There were Vice-Presidents of the PM Conference from 1872. After 1883 they were usually laymen, unless a layman was elected President. They were rarely active except during Conference, when they shared in presiding. WM had Vice-Presidents only in Ireland, where they were Irish ministers elected by the Irish Conference to take the chair at all committees during the year, while the British President presided over the Conference itself.
The present office of Vice-President was created in 1932 at the suggestion of the non-Wesleyans. It was to be held by a lay person (or, after 1998, by a deacon) and was seen as a concession guaranteeing the rights of the laity. The earliest Vice-Presidents took little part during Conference and none preached at Conference until 1943. Until 1949 most were elderly and wealthy businessmen, honoured by the Church for their financial generosity. In 1951 H. Cecil Pawson travelled 14,000 miles preaching, but there was little for him to do at Conference, except to preside for 20 minutes while the President met the ordinands. In the '50s Douglas Blatherwick transformed the role and the following year Philip Race was told that the Vice-President, not the ex-President, automatically presided at all committees if the President was absent. The Vice-Presidents between 1950 and 1973 were younger, mostly professionals, often in law or education. The first woman elected was Mrs Mildred Lewis in 1948, but there were only three others (including Dorothy Farrar and Pauline M. Webb) before 1977. Between then and 1998 women have provided 13 out of 22 Vice-Presidents. The first husband and wife who were both elected to the office were Susan and Peter Howdle (in 1993 and 2002 respectively).
Both the type of person elected and the role itself changed in the years 1973-1983. Many lay servants of the Church (or their spouses) were chosen. There have been two black Vice-Presidents, the first Leon Murray (1938- ) of Telford (1985). Vice-Presidents are no longer likely to be wealthy. The Vice-President took the chair at Committees and at Conference if the President was absent; and in 1985 the Deed of Union was amended to confirm the developing practice that the Vice-President was entitled to preside at the Representative Session on the President's invitation, even when the latter was present. By then the two were co-ordinating their programme of visits, sometimes going to a District together. In 1982 the Vice-President was invited to assist at ordination by laying on of hands and the matter became one of debate during the 1980s. The 1996 Conference by a very narrow majority reaffirmed the usage that only ordained ministers should lay on hands. Nevertheless the Vice-Presidency has become a more influential role, symbolic of increased theological emphasis on the co-operative ministry of the whole Church.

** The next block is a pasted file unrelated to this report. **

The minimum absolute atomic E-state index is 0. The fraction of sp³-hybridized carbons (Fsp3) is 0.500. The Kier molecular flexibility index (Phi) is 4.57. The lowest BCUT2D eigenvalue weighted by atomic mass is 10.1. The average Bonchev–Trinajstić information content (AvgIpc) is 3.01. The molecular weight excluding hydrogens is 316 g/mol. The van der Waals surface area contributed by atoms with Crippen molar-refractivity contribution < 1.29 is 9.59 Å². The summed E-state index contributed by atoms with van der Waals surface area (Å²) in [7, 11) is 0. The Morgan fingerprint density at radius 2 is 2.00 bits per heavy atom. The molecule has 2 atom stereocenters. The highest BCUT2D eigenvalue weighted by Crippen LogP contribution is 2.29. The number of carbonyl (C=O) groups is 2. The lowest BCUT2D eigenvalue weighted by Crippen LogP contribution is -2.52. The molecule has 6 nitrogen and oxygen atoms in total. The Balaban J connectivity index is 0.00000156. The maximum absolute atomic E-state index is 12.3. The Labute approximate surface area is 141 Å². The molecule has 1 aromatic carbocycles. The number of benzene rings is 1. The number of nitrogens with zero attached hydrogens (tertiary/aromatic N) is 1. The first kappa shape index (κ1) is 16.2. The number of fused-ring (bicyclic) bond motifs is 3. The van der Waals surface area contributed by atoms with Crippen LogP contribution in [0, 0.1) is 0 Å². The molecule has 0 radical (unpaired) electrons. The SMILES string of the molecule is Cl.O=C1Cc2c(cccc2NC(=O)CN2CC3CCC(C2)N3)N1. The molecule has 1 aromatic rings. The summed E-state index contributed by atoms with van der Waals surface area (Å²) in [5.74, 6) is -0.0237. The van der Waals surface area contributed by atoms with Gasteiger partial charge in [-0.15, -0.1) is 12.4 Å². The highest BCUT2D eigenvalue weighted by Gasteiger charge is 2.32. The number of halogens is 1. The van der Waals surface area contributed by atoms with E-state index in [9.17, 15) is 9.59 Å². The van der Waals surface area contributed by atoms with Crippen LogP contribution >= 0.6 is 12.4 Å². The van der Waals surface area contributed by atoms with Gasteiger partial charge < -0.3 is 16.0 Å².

The first deaconess to hold the office was Dorothy Farrar in 1952. Since the affirmation in 1993 that the diaconate is an order of ordained ministry alongside the presbyterate there has been debate as to the appropriateness of including deacons in what had been seen as an exclusively lay office. There were also questions about the title, some arguing that ‘Vice-’ implied that the holder would become President in a subsequent year. In 2011 however the Conference reaffirmed that the office should be open to deacons as well as lay people, that it should remain an annual office and that the title ‘Vice-President’ should be retained. Changes to theDeed of Union and Standing Orders were introduced to ensure that the President and Vice-President should work collaboratively and that most of the powers and duties of the President can be shared with the Vice-President. This came into effect in 2012.
In Ireland Vice-President of the Conference was a ministerial office, held by the President of the Methodist Church in Ireland, the British President being the President of the Conference. This arrangement was terminated in 2010. In the same year a new office of Lay Leader of the Conference was introduced, the holder being elected for a period of three years.
A vice-presidential badge of office, featuring a version of the coat of arms associated with the Wesley family, was first worn by Charles T. Nightingale in 1943 and from then on passed down by each Vice-President to his or her successor until stolen during the vice-presidency of Brian Thornton. Although subsequently recovered, this was replaced by a new badge in the shape of a cross.